Focus on costs, patient well-being
A June 28 editorial regarding Capital Medical Center vs. Providence St. Peter Hospital presented many of the basic points relevant to our community and the choice to be made in the provision of heart procedures.
There is an added dimension I encourage The Olympian to explore: quality, medical judgment and why decisions like this need to bring overall costs of care into the discussion.
A recent article by Atul Gawande in The New Yorker addresses the cost conundrum.
The cost of providing cardiac care in this community will undoubtedly go up if the state decides in favor of Capital Medical Center. Physicians will present the range of options for diagnosis and treatment to patients who are fearful about their symptoms. The need to get at least 300 cases a year will influence those discussions. The fact that this represents $1 million or $2 million worth of business each year will influence both those discussions and decisions.
This pressure to achieve success is inflationary. More fear and more tests will be generated given these conditions and the public will be no better off for it.
I believe choice and costs will both be increased yet the public’s health and well-being will not be improved one bit.
Is this how we should spend money when there is not enough to go around?
RAYMOND MOELLER, MD, Olympia
Base council votes on isthmus issue
I attended a forum featuring candidates running for two of the four open positions on the Olympia City Council. A league of Women Voters moderator acknowledged that “the elephant in the room” was the City Council’s approval of a rezone that now paves the way for the erection of two condominiums, sitting sidewalk to sidewalk between 4th and 5th avenues, across from Heritage Park.
Perhaps you’re concerned about the isthmus issue too, but may not have time to closely follow the upcoming campaign. You might put this letter on your fridge — sort of a mini-voters pamphlet for the Aug. 18 primary and the Nov. 3 general election.
If you’re excited about 5- and 7-story condominiums on the isthmus, then vote for council members Jeff Kingsbury and Joan Machlis and Amy Tousley, chair of the Olympia Planning Commission and staunch advocate of this condo project.
Their unambiguous support for developer Triway Enterprises resulted in an increase of building height limits on the isthmus from 35 feet (previously) to 90 feet. Furthermore, the targeted lobbying efforts of Machlis at our state capitol this past winter helped defeat passage of Senate Bill 5800, which aimed to protect the isthmus area as a “shoreline of statewide significance.”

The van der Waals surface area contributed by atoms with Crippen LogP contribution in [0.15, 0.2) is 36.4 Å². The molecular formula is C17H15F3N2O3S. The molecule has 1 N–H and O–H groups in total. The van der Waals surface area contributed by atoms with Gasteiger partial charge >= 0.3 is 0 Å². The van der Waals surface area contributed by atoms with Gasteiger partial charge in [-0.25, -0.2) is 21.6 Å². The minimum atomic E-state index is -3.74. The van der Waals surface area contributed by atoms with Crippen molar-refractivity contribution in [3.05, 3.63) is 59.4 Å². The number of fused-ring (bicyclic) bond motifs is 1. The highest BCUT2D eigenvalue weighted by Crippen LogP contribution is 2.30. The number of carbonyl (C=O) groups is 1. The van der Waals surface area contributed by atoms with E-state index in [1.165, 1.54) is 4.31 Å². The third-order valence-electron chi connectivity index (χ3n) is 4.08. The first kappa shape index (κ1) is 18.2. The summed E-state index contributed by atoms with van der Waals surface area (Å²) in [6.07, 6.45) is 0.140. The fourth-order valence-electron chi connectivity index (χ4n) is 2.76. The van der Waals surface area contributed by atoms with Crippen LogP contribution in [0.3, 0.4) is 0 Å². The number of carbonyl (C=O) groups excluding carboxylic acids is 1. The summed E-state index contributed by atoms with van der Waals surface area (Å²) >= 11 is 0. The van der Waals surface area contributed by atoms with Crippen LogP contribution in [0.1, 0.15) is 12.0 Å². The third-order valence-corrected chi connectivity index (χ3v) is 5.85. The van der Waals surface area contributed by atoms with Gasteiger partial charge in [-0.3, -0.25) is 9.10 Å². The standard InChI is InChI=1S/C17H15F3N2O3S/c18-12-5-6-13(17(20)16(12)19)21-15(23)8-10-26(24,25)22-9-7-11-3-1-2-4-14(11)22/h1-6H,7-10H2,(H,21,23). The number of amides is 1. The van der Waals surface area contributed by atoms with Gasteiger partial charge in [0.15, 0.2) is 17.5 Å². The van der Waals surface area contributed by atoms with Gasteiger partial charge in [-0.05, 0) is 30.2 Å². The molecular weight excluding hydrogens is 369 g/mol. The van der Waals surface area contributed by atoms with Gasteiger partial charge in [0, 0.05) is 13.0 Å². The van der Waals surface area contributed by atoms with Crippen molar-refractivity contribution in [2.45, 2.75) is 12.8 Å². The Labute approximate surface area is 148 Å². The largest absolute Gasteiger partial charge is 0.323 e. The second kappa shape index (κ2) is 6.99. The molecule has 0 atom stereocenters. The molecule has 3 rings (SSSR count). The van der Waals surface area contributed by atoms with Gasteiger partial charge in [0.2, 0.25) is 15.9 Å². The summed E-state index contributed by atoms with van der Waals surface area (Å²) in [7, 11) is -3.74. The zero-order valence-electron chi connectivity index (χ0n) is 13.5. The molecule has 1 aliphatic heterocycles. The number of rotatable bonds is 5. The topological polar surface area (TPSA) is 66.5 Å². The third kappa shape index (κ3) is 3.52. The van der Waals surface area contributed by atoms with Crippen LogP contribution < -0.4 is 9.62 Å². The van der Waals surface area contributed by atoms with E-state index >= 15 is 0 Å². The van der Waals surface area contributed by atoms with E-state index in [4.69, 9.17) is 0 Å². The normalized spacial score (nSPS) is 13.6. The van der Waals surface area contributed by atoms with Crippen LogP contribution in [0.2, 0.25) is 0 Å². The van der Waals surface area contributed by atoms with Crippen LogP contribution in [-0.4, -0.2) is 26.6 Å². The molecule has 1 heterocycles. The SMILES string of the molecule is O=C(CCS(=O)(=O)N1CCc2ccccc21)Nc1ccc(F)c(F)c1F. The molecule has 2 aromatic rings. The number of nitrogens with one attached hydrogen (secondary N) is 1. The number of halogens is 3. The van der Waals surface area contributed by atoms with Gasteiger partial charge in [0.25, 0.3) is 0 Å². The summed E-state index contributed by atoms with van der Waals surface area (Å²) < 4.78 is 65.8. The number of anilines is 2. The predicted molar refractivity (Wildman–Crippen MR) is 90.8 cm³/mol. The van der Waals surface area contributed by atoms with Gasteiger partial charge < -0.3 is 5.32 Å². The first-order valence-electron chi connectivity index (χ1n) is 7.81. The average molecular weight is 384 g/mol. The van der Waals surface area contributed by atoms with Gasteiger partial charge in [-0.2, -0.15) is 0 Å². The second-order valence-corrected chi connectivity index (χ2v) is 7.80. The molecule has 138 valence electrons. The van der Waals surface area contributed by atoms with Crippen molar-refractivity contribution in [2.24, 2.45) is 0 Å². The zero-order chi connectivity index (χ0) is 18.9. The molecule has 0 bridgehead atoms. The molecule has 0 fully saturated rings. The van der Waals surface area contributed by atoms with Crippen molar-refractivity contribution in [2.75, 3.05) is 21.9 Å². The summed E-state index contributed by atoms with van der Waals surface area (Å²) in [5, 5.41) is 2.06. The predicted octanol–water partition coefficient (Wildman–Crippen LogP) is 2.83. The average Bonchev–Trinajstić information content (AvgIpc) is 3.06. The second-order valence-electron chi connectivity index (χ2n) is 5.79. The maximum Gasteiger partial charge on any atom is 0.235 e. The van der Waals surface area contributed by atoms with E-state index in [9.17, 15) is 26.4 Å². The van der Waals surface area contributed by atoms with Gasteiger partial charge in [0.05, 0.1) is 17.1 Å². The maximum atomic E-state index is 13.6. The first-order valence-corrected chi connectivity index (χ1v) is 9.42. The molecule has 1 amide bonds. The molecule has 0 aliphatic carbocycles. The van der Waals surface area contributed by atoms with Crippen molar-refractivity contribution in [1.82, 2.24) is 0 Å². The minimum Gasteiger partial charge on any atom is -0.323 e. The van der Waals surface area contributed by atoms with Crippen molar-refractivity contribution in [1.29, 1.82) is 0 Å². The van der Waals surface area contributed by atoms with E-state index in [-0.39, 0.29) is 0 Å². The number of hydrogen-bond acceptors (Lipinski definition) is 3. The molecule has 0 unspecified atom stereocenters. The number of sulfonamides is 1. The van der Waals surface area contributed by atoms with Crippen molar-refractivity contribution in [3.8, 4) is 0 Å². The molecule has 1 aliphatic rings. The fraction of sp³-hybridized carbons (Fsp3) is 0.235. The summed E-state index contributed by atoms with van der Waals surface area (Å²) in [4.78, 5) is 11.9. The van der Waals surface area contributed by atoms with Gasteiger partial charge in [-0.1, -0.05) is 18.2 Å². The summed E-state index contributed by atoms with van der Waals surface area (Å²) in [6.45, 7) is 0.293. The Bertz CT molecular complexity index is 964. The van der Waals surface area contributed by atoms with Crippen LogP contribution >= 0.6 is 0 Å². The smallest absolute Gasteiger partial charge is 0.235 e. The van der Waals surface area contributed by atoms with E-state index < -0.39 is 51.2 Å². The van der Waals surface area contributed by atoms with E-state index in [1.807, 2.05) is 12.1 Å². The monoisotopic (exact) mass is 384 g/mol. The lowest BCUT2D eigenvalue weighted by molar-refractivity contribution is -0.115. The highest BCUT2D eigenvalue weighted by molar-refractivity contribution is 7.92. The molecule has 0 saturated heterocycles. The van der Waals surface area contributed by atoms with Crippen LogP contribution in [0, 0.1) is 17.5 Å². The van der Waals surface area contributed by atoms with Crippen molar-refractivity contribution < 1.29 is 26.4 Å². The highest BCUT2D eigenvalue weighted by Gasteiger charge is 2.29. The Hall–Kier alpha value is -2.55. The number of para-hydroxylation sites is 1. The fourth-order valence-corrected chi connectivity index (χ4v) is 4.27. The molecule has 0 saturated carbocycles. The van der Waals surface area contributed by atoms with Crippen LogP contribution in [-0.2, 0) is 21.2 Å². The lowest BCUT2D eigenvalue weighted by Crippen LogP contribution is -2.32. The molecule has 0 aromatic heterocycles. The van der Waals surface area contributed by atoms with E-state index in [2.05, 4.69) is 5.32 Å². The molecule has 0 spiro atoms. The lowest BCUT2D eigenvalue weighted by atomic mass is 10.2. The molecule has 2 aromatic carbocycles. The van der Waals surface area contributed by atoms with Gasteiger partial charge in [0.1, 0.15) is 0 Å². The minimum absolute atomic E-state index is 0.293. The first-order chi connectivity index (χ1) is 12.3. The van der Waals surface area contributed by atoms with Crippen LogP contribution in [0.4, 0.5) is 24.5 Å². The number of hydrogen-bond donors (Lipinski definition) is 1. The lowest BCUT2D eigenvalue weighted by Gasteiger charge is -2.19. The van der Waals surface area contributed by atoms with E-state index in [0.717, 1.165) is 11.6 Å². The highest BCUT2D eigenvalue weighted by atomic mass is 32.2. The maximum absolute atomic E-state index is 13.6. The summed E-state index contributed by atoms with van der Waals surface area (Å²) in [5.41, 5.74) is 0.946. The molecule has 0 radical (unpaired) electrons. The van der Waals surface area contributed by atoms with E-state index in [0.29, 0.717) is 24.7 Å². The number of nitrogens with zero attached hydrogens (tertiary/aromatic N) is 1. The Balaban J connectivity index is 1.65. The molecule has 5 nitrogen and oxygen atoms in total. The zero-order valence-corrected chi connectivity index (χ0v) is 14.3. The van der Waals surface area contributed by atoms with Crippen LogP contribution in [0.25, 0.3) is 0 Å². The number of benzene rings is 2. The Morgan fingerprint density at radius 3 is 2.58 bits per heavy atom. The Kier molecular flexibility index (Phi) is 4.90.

However, if you prefer new thinkers on the City Council who opposed that rezone vote, consider Jeannine Roe, Stephen Buxbaum, Karen Veldheer, Janine Gates and Karen Rogers. Meet them in your neighborhoods or online, read their campaign literature and then cast your vote in these crucial city elections.
KRIS GODDARD, Olympia
Recognize that bicyclists have rights
A writer asked why cyclists choose to ride in the road instead of the bike lane and wondered, “Are they deliberately so self-indulgent and self-righteous?”
While there are cyclists who do not always act responsibly or safely, I want to respond on behalf of the large number of cyclists who do ride safely and follow traffic laws.
There are a number of reasons that a bicyclist might choose to ride on the road with car traffic and one of them — a big one — is safety. What may seem like a “beautiful, safe, paved roadway” to Coffman can often be full of glass, gravel, debris and other hazards that drivers may not notice.
The Washington State Department of Transportation has a Web page (www. wsdot.wa.gov/bike/laws.htm) summarizing bicycle laws. Among them are RCW 46.61.770 which states that “cyclists may choose to ride on the path, bike lane, shoulder or travel lane as suits their safety needs.” RCW 46.61.755 says, “when riding on a roadway, a cyclist has all the rights and responsibilities of a vehicle driver.”
Instead of choosing between “clipping a bicyclist or swerving into an oncoming car,” why not simply slow down, allow the oncoming vehicle to go by and then safely pass the cyclist?
Nothing can undo the tragic loss that the letter writer and her family experienced, but we can all try to make the roads safer for cyclists by understanding bike laws, recognizing cyclists’ rights to be on the road and setting a good example for other drivers.
CAMILLE TERHUNE, Olympia